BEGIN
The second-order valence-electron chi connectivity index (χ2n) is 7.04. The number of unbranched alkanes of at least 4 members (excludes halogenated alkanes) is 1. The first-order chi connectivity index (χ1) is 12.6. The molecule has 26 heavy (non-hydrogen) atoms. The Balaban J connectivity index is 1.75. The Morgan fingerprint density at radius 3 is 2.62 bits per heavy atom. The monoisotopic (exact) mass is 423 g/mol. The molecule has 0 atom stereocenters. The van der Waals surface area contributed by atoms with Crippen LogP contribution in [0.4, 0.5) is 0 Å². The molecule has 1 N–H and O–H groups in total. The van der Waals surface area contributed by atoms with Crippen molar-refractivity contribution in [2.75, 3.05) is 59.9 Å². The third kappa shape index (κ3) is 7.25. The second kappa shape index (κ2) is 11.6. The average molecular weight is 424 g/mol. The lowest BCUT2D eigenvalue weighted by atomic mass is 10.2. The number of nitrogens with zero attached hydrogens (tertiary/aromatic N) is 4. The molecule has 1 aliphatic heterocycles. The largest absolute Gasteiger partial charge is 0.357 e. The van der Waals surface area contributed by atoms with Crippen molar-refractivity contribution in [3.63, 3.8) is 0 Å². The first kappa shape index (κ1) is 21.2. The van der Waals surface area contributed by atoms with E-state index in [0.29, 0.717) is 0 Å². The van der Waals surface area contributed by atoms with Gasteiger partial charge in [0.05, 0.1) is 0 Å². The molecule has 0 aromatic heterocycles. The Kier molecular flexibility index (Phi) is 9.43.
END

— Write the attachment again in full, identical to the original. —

The second-order valence-electron chi connectivity index (χ2n) is 7.04. The number of unbranched alkanes of at least 4 members (excludes halogenated alkanes) is 1. The first-order chi connectivity index (χ1) is 12.6. The molecule has 26 heavy (non-hydrogen) atoms. The Balaban J connectivity index is 1.75. The Morgan fingerprint density at radius 3 is 2.62 bits per heavy atom. The monoisotopic (exact) mass is 423 g/mol. The molecule has 0 atom stereocenters. The van der Waals surface area contributed by atoms with Crippen LogP contribution in [0.4, 0.5) is 0 Å². The molecule has 1 N–H and O–H groups in total. The van der Waals surface area contributed by atoms with Crippen molar-refractivity contribution in [2.75, 3.05) is 59.9 Å². The third kappa shape index (κ3) is 7.25. The second kappa shape index (κ2) is 11.6. The average molecular weight is 424 g/mol. The lowest BCUT2D eigenvalue weighted by atomic mass is 10.2. The number of nitrogens with zero attached hydrogens (tertiary/aromatic N) is 4. The molecule has 1 aliphatic heterocycles. The largest absolute Gasteiger partial charge is 0.357 e. The van der Waals surface area contributed by atoms with Crippen molar-refractivity contribution in [3.63, 3.8) is 0 Å². The first kappa shape index (κ1) is 21.2. The van der Waals surface area contributed by atoms with E-state index in [0.29, 0.717) is 0 Å². The van der Waals surface area contributed by atoms with Gasteiger partial charge in [0.05, 0.1) is 0 Å². The molecule has 0 aromatic heterocycles. The Kier molecular flexibility index (Phi) is 9.43.